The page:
Selling, general and administrative
 
74.1

 
75.0

 
(0.9
)
 
(1.2
)%
Other
 
20.8

 
9.3

 
11.5

 
123.7
 %
Total operating expenses
 
294.7

 
253.3

 
41.4

 
16.3
 %
Income (loss) from operations
 
297.9

 
(136.0
)
 
433.9

 
(319.0
)%
Net interest income
 
0.3

 
0.2

 
0.1

 
50.0
 %
Net income (loss) before income tax provision
 
298.2

 
(135.8
)
 
434.0

 
(319.6
)%
Income tax provision (benefit)
 
121.1

 
(51.6
)
 
172.7

 
(334.7
)%
Net income (loss)
 
177.1

 
(84.3
)
 
261.4

 
(310.1
)%
Net interest income
 
(0.3
)
 
(0.3
)
 

 
 %
Income tax provision (benefit)
 
121.1

 
(51.6
)
 
172.7

 
(334.7
)%
Depreciation and amortization expense
 
10.2

 
8.5

 
1.7

 
20.0
 %
Share-based compensation expense
 
28.1

 
31.7

 
(3.6
)
 
(11.4
)%
Other
 
20.8

 
9.3

 
11.5

 
123.7
 %
Adjusted EBITDA
 
357.0

 
(86.6
)
 
443.6

 
(512.2
)%
Change in deferred customer billings
 
(383.9
)
 
112.9

 
(496.8
)
 
(440.0
)%
Net cash generated from customer contracting activities
 
$
(26.8
)
 
$
26.4

 
$
(53.2
)
 
(201.5
)%
Net services revenue
 
$
592.6

 
$
117.2

 
$
475.4

 
405.6
 %
Change in deferred customer billings
 
(383.9
)
 
112.9

 
(496.8
)
 
(440.0
)%
Gross cash generated from customer contracting activities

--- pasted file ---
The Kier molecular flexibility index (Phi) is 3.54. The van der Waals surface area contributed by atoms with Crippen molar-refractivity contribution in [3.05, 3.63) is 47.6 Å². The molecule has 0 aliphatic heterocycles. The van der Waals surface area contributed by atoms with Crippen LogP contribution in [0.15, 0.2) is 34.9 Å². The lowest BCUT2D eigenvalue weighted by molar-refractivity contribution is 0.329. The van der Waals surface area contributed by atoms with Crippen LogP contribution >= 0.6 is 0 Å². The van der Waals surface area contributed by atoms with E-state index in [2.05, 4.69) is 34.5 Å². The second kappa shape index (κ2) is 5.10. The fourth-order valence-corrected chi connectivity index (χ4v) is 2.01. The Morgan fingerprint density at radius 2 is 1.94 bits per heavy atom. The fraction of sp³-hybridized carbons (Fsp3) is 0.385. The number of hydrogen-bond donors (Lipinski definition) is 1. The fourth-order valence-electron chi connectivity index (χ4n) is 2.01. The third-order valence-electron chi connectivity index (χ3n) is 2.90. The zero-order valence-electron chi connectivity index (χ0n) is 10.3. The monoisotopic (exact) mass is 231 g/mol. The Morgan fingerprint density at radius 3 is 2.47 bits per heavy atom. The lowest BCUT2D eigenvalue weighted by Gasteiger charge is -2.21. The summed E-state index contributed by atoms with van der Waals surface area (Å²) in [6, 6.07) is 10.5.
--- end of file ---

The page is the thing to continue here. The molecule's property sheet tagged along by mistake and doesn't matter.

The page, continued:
$
208.7

 
$
230.2

 
$
(21.5
)
 
(9.3
)%
Components of gross cash generated from customer contracting activities:
 
 
 
 
RCM services: net operating fee
 
$
150.5

 
$
123.2

 
$
27.3

 
22.2
 %
RCM services: incentive fee
 
29.1

 
67.7

 
(38.6
)
 
(57.0
)%
RCM services: other
 
13.0

 
25.0

 
(12.0
)
 
(48.0
)%
Total RCM services fees
 
192.6

 
215.9

 
(23.3
)
 
(10.8
)%
Other services fees
 
16.1

 
14.3

 
1.8

 
12.6
 %
Gross cash generated from customer contracting activities
 
$
208.7

 
$
230.2

 
$
(21.5
)
 
(9.3
)%
Net Services Revenue
Net services revenue increased by $475.4 million, or 405.6%, from $117.2 million for the year ended December 31, 2015 to $592.6 million for the year ended December 31, 2016. The increase was primarily due to contractual agreement events related to Ascension and other RCM clients in the year ended December 31, 2016, resulting in revenue recognition of $557.8 million in net services revenue, partially offset by the recognition of revenue from contractual agreement events during 2015.

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In addition, other service fees increased by $1.8 million in 2016 as compared to 2015, primarily driven by an increase in PAS revenue.
Gross Cash Generated from Customer Contracting Activities (Non-GAAP)